|Orcas in foreground, Swimomish in background.|
For those of you who weren't here 100 years ago, here's some pictures of the informal opening of the Chittenden locks, then called the Government Locks, which was marked by the Swinomish and the Orcas, making the journey from Salmon Bay, through the large lock, out into Puget Sound and immediately back again. A crowd of over 1,000 attended the event and here follows a description written by Susan Connole of the event.
"August 3 is an important centennial anniversary in the history of the Chittenden locks, on that day in 1916 an informal celebration took place to commemorate the start of commercial operations.
Crowds gathered at 10 a.m. that morning to watch two government vessels make a ceremonial passage through the locks. The work boat "Swinomish" and the survey launch "Orcas" entered from the east, were lowered to Puget Sound, turned around under the Great Northern railroad bridge and returned upstream to Salmon Bay. On the "Swinomish" were Lt. Col. J.B. Cavanaugh, Army engineer who had supervised locks construction, Judge Roger S. Greene, who had fought for a canal for years, and Judge Thomas Burke, Chamber of Commerce president. Also on board were H.C. Gill, mayor of Seattle, A.W. Sargent, assistant engineer to Cavanaugh, and representatives of the Chamber, the Commercial Club, Seattle Port Commission, and other civic dignitaries. On board the "Orcas" were the wives and families of the engineers who worked on the canal project.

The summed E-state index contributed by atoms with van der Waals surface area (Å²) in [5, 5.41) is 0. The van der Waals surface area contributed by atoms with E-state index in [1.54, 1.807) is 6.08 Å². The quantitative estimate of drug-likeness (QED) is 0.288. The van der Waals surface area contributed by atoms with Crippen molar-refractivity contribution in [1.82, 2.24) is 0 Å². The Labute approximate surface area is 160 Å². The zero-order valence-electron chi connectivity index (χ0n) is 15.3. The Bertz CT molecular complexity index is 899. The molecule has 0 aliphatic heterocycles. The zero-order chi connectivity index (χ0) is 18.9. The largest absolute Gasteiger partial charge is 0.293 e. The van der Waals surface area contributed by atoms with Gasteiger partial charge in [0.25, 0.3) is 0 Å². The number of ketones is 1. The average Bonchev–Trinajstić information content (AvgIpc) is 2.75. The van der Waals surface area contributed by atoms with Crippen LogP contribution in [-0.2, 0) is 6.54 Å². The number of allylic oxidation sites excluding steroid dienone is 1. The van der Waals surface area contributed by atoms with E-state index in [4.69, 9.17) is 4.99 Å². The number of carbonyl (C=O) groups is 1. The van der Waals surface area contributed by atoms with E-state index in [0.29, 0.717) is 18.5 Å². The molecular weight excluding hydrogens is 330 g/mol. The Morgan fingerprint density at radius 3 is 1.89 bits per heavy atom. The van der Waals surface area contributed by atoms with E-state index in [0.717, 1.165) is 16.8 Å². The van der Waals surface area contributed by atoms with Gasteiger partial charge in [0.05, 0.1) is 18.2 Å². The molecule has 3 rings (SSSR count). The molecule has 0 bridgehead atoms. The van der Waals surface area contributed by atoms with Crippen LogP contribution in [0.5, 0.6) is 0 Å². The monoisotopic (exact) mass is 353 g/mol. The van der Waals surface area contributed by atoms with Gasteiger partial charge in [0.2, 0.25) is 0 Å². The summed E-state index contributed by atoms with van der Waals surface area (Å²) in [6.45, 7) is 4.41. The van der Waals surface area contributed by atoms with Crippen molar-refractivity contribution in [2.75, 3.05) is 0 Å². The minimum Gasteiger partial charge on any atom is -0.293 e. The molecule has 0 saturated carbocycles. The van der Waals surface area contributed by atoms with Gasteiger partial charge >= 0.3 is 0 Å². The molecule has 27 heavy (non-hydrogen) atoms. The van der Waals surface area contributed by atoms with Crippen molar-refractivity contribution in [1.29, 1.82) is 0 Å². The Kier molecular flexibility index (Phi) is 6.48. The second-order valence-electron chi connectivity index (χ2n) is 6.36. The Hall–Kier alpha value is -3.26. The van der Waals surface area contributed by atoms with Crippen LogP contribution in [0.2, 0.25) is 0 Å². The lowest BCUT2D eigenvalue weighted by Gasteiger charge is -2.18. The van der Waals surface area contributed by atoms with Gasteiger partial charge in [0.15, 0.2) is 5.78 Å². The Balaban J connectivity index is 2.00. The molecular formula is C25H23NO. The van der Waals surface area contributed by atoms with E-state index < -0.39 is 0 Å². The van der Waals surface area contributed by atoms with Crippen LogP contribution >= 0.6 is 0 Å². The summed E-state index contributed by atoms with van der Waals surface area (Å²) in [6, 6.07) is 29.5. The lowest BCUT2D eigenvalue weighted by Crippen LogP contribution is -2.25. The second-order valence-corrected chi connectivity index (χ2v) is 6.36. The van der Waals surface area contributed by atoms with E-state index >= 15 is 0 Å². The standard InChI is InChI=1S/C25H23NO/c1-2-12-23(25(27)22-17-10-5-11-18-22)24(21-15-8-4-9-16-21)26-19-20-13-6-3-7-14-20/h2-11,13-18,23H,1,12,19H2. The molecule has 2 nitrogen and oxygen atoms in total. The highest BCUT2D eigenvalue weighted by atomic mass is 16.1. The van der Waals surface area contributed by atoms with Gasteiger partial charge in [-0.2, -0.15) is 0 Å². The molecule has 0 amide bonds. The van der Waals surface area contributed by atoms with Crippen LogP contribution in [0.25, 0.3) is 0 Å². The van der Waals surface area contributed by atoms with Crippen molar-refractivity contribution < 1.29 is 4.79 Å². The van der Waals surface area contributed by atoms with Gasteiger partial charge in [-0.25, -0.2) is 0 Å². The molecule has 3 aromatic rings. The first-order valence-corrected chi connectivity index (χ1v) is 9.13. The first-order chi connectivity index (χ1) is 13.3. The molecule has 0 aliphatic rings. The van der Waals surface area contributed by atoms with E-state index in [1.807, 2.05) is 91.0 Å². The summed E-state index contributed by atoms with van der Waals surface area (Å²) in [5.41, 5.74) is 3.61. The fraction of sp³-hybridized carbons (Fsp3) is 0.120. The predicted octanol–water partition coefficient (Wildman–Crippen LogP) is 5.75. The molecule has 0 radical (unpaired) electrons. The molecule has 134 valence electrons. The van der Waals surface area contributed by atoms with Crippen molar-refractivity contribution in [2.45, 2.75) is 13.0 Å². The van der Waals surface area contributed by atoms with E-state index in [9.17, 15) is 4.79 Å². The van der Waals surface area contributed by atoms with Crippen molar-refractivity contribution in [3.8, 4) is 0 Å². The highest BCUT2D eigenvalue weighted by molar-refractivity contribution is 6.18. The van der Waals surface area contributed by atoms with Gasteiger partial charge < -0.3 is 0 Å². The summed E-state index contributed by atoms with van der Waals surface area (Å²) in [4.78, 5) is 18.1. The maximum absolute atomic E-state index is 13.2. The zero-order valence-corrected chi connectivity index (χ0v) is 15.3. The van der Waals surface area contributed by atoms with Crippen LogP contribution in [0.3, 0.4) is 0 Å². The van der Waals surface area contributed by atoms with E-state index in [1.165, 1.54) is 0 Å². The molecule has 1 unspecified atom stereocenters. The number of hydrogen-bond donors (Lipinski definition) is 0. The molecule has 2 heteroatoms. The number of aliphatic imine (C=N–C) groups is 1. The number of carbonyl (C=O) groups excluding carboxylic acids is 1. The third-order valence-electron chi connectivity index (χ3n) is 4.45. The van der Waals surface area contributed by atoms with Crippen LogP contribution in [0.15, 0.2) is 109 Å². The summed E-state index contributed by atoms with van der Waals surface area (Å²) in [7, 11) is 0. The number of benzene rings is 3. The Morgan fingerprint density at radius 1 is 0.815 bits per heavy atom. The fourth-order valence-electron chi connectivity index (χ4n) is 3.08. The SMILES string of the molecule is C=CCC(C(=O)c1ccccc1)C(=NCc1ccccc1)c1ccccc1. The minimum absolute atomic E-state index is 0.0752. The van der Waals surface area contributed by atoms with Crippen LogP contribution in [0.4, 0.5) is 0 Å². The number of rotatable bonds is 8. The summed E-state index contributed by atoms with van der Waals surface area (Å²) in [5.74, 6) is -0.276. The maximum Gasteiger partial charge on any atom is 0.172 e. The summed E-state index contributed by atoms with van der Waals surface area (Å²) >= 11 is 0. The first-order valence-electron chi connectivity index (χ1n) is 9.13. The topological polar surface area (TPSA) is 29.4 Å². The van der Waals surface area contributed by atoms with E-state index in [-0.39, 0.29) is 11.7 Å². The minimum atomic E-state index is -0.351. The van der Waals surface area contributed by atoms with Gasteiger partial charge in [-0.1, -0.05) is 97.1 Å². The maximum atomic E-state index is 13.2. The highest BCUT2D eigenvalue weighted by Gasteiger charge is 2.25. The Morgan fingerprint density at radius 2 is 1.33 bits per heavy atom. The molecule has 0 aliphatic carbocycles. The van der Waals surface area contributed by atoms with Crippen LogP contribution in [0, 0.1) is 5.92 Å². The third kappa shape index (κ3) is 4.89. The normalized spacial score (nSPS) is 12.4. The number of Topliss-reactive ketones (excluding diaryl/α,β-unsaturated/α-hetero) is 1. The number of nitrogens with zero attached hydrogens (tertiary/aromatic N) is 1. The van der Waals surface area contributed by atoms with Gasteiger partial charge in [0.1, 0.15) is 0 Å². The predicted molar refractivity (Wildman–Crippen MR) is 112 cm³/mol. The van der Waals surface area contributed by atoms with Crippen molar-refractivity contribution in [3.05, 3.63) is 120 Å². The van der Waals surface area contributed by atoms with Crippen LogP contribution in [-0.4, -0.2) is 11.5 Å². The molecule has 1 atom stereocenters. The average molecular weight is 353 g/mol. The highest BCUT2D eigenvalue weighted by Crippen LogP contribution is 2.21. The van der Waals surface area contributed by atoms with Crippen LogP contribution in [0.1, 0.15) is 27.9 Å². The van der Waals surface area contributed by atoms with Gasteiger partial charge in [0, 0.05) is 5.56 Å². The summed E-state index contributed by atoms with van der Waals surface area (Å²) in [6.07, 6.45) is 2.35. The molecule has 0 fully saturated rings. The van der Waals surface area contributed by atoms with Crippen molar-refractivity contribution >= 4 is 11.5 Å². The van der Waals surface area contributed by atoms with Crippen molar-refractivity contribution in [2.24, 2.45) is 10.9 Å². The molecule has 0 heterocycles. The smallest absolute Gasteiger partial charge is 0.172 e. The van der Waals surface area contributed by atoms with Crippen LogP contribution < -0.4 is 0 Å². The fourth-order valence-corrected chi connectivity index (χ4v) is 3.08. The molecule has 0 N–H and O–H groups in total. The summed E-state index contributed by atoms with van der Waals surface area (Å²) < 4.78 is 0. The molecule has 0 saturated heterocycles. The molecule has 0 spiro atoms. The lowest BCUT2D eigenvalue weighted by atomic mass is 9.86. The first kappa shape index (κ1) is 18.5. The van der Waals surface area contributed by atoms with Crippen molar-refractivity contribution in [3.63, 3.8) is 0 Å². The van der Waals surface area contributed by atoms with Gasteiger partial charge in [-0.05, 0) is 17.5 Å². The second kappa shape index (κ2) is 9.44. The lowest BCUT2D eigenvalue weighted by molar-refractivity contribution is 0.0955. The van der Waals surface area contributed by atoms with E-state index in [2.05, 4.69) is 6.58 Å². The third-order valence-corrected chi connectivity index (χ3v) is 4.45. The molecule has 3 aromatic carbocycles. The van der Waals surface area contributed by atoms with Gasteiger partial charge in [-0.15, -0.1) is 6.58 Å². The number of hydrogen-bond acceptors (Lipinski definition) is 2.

During that first month of operation 1,558 vessels went through the locks in 1,134 lockages. Most of the traffic was wood products- logs, lumber, shingles, etc.- but tugs, fishing boats, and sand and gravel barges, were part of the traffic. Three sailboats went through the locks that month."
|Swimomish in Lock, Engineer A.W Sargeant, and Col. J.B.Cavanaugh (standing).||Seattle Times Aug 3, 1916|
|Seattle Times Aug 3,1916|
All photos are courtesy of the U.S Army Corps of Engineers except where noted.